What I Learned from My Visit to Auschwitz

This post was originally published in May 2020. During the month of August, Justin is taking a break from Reflect. He’ll be back in September with fresh content.

Standing at the entrance of Auschwitz Concentration Camp

Inscribed in the entrance gates to Auschwitz concentration camp are the German words, “Arbeit macht frei,” meaning, “Work sets you free.” The sad reality is that thousands of Jews, Poles, and other “enemies of the Reich” were issued slavery and death upon entering this Nazi death camp. The Poles referred to the city as Oświęcim, but the Germans called it Auschwitz. The city lies about 30 miles west of Kraków in southern Poland. Seeing this Nazi slogan firsthand reminded me of the lies the ideology was built on. In reality, every totalitarian ideology–whether it be communism, Nazism, Islamism—is built on a shifting, shoddy foundation of deception and lies. While the Nazis preached, “Work sets you free,” two thousand years ago an unassuming Jewish man from Nazareth preached something radically different. Jesus revealed, “The truth sets you free” (John 8:32).

This humble man also said, “I am the way, the truth, and the life. No one comes to the Father except through me.” The only entrance to freedom—spiritual and physical freedom–the Kingdom of Heaven is through the One who is the Truth—Jesus. “He committed no sin, neither was deceit found in his mouth” (1 Peter 2:22). The Godman spoke the truth because He is perfect. No falsehood could ever come from Him—the source of truth, freedom, and life itself.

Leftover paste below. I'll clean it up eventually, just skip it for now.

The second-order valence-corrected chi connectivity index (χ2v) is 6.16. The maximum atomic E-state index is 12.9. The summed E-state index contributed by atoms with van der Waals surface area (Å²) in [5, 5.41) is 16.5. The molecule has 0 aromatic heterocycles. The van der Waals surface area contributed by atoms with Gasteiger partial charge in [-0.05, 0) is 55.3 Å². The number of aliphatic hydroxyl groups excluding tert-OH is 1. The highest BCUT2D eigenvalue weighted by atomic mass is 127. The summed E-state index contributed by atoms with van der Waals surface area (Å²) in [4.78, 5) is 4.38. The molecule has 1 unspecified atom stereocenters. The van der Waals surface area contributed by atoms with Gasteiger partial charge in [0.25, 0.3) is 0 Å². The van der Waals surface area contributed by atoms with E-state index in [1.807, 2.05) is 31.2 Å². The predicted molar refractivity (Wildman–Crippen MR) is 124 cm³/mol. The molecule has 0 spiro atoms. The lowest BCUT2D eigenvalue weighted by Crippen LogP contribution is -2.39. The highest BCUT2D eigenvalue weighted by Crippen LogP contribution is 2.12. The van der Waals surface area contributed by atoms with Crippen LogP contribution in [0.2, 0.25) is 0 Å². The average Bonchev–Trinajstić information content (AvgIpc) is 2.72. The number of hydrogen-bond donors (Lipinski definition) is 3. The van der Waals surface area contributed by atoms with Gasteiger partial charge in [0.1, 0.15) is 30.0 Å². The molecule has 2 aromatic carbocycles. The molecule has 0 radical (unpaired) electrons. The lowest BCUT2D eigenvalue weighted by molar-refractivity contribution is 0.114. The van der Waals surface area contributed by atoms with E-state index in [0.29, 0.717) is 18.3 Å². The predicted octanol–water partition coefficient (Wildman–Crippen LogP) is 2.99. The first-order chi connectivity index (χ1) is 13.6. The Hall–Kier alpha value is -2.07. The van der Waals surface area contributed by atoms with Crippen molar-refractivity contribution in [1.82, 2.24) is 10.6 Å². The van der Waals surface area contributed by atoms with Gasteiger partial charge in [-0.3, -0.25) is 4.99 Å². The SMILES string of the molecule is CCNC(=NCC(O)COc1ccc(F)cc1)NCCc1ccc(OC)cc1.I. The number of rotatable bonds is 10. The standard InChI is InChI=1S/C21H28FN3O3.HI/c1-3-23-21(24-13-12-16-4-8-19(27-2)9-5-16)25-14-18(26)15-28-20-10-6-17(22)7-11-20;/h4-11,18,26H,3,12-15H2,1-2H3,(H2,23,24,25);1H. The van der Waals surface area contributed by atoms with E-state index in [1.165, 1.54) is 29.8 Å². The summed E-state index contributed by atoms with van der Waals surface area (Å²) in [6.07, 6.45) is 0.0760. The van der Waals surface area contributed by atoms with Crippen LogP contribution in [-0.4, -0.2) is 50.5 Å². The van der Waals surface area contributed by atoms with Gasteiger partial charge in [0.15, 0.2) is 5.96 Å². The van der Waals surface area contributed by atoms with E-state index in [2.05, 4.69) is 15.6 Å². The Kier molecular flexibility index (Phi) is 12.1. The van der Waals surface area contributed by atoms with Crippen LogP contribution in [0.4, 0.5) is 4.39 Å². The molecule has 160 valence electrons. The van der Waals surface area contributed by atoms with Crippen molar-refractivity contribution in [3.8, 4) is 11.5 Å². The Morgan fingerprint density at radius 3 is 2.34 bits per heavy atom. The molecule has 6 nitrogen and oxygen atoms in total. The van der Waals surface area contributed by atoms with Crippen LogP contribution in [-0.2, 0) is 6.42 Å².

Every government or ideology based on anything but the truth inevitably leads to suffering, slavery, and death. Auschwitz is a grim reminder of this painful reality. Walking through the death camp was truly a heavy experience. Sadness hovered over the camp. I toured it with scores of other US Soldiers. Prior to entering the camp, some laughter and smiles could be seen and heard. Inside the gates, no laughter, no smiles—just heaviness occurred. You could almost feel the oppressiveness of the place. Very few inhabitants escaped Auschwitz. Anyone approaching the barbed wire fence was instantly executed. Tunneling was virtually impossible as the Nazis reinforced the gates with concrete. Jews were deported to Auschwitz from all over Europe as you can see depicted from this photo.

Map depicts how the Nazis deported Jews from all over Europe to Auschwitz

The bureaucratic and ruthless efficiency of the Nazis was truly remarkable. Evil can be executed competently. I was struck by the shoes belonging to little children. Some of the footwear looked like shoes my own children would wear. There were a few displays off limits for pictures. One of them was the hair. It was truly tragic seeing the beautiful hair—some of it beautifully braided. The Nazis used a courtyard between one of the blocks for firing squads. If a prisoner was caught trying to make contact with Poles outside the camp or helping a prisoner escape, the firing squad was the likely fate. The gas chamber had shower heads installed to sell the deception that the victims would receive a shower. They were never connected to water lines. The chimneys from the crematorium looked so odd. I’ve never seen any construction resembling anything like it. It’s a testament of the sadist architecture of the Nazis.